I am sure this is well known to most players but I thought I'd write it up just in case somebody finds it useful. While soloing it is common to come across groups of mobs that are close enough together that hitting one will arouse the whole group. Most classes can handle two equal mobs at a time but three or more can get hairy so it is useful to be able to pull one mob away from a group to tackle on its own. As long as you have space to run to this can usually be done with careful pulling. The basic principle to remember is that a mob you have damaged will chase you for longer than a mob you haven't. First make sure you have a safe path to run away. Then pick the mob you want to bring down first and damage them with a ranged attack. Then turn and run down your safe path. Glance over your shoulder occasionally to see if any of your pursuers have given up. Those you haven't attacked will generally retreat before the mob you have damaged. Be careful not to run too far or

Pay me what you think I am worth.

I am actually glad that I already own World of Goo because if I didn't I would probably feel it necessary to avail of their current  "Pay what you think it is worth" offer. Its not the first time I have seen an offer like this but it is the first time I have seen it on a game that I was interested in and it creates an interesting dilemma. If I was going to avail of the offer I would have to decide what to pay for the game. I try to be honest. I don't want to steal the game but how much is a game worth anyway? The easiest cop out would be to note that  the game was on sale for €20before the offer and to pay that amount but that would is not an honest answer to the question of how much I think the game is worth. How much is any game worth? In truth  I think that all games are overpriced. If I ruled the world there would be a price cap of €25 on AAA gaming titles. I don't have a logical explanation for this its just what my heart tells me and although I do so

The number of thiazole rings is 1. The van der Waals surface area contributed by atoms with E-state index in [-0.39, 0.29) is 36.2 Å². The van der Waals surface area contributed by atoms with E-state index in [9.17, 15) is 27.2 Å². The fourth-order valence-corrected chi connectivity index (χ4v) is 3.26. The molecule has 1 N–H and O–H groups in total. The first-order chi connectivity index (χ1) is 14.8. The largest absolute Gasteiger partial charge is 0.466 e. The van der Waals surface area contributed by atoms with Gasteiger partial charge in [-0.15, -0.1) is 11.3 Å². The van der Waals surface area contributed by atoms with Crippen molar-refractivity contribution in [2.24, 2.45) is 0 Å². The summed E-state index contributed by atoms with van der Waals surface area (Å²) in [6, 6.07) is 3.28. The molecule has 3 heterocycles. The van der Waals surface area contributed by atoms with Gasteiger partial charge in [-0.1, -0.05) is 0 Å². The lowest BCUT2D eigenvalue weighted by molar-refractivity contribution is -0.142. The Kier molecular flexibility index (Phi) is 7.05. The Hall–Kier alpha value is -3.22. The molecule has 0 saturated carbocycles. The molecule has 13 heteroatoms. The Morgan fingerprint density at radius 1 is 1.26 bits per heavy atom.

Playing mmorpgs my way Part V: "Good Enough"

I have been playing a lot of Lotro recently and I am enjoying it very much despite there being a number of things about the game which could drive me to despair if I let them: the legendary weapon grind, the virtue grind, the radiance / raid progression grind.  The trick, for me, to not getting demoralised by game features I detest is the realisation that my characters don't have to be "the best". All they really need to be is "good enough". This is a very simple and you might think obvious position but it takes a conscious decision to embrace its implications. Game chat, game forums and gaming related blogs bombard us with specifications and stats. It takes a real effort to avoid slipping into a min-max mind set. It is well worth this effort though. It gives you the freedom to ignore those aspects of games that you don't like.  Adopting this position has improved my enjoyment of the game immensely. To borrow a phrase from previous commentators: I have le

If ....

If, in years to come, a more enlightened future generation proves beyond doubt that the massively multiplayer games of the early 21st century were genuinely harmful, that they exploited vulnerabilities in the human psyche and that in addition to being thieves of time they also caused irreparable damage to the intellect and personalities of players, how then should we consider people who embraced these games even more fully than we did ourselves? Should we look down upon this hardcore with scorn for having been so foolish as to abandon themselves completely to the affliction or should we admire them for having grasped the fleeting moment and lived it to the maximum.